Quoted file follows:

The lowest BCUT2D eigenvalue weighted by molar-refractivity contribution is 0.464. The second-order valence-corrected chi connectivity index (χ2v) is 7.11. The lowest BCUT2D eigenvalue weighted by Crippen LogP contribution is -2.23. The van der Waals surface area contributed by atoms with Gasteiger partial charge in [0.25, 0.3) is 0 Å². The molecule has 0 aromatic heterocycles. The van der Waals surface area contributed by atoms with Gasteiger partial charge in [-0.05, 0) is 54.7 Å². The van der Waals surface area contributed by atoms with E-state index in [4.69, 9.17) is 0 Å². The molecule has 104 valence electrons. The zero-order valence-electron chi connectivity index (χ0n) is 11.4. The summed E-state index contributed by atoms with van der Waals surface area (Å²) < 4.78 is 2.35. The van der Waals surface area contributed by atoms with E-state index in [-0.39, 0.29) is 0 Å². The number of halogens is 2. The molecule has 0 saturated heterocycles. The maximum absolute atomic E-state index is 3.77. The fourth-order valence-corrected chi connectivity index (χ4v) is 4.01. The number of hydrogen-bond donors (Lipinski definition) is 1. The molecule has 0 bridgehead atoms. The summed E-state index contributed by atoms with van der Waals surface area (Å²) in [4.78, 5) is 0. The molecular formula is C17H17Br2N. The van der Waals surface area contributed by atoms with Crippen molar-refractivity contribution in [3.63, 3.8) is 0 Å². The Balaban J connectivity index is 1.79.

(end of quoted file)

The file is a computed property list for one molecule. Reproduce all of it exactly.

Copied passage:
The lowest BCUT2D eigenvalue weighted by molar-refractivity contribution is 0.464. The second-order valence-corrected chi connectivity index (χ2v) is 7.11. The lowest BCUT2D eigenvalue weighted by Crippen LogP contribution is -2.23. The van der Waals surface area contributed by atoms with Gasteiger partial charge in [0.25, 0.3) is 0 Å². The molecule has 0 aromatic heterocycles. The van der Waals surface area contributed by atoms with Gasteiger partial charge in [-0.05, 0) is 54.7 Å². The van der Waals surface area contributed by atoms with E-state index in [4.69, 9.17) is 0 Å². The molecule has 104 valence electrons. The zero-order valence-electron chi connectivity index (χ0n) is 11.4. The summed E-state index contributed by atoms with van der Waals surface area (Å²) < 4.78 is 2.35. The van der Waals surface area contributed by atoms with E-state index in [-0.39, 0.29) is 0 Å². The number of halogens is 2. The molecule has 0 saturated heterocycles. The maximum absolute atomic E-state index is 3.77. The fourth-order valence-corrected chi connectivity index (χ4v) is 4.01. The number of hydrogen-bond donors (Lipinski definition) is 1. The molecule has 0 bridgehead atoms. The summed E-state index contributed by atoms with van der Waals surface area (Å²) in [4.78, 5) is 0. The molecular formula is C17H17Br2N. The van der Waals surface area contributed by atoms with Crippen molar-refractivity contribution in [3.63, 3.8) is 0 Å². The Balaban J connectivity index is 1.79.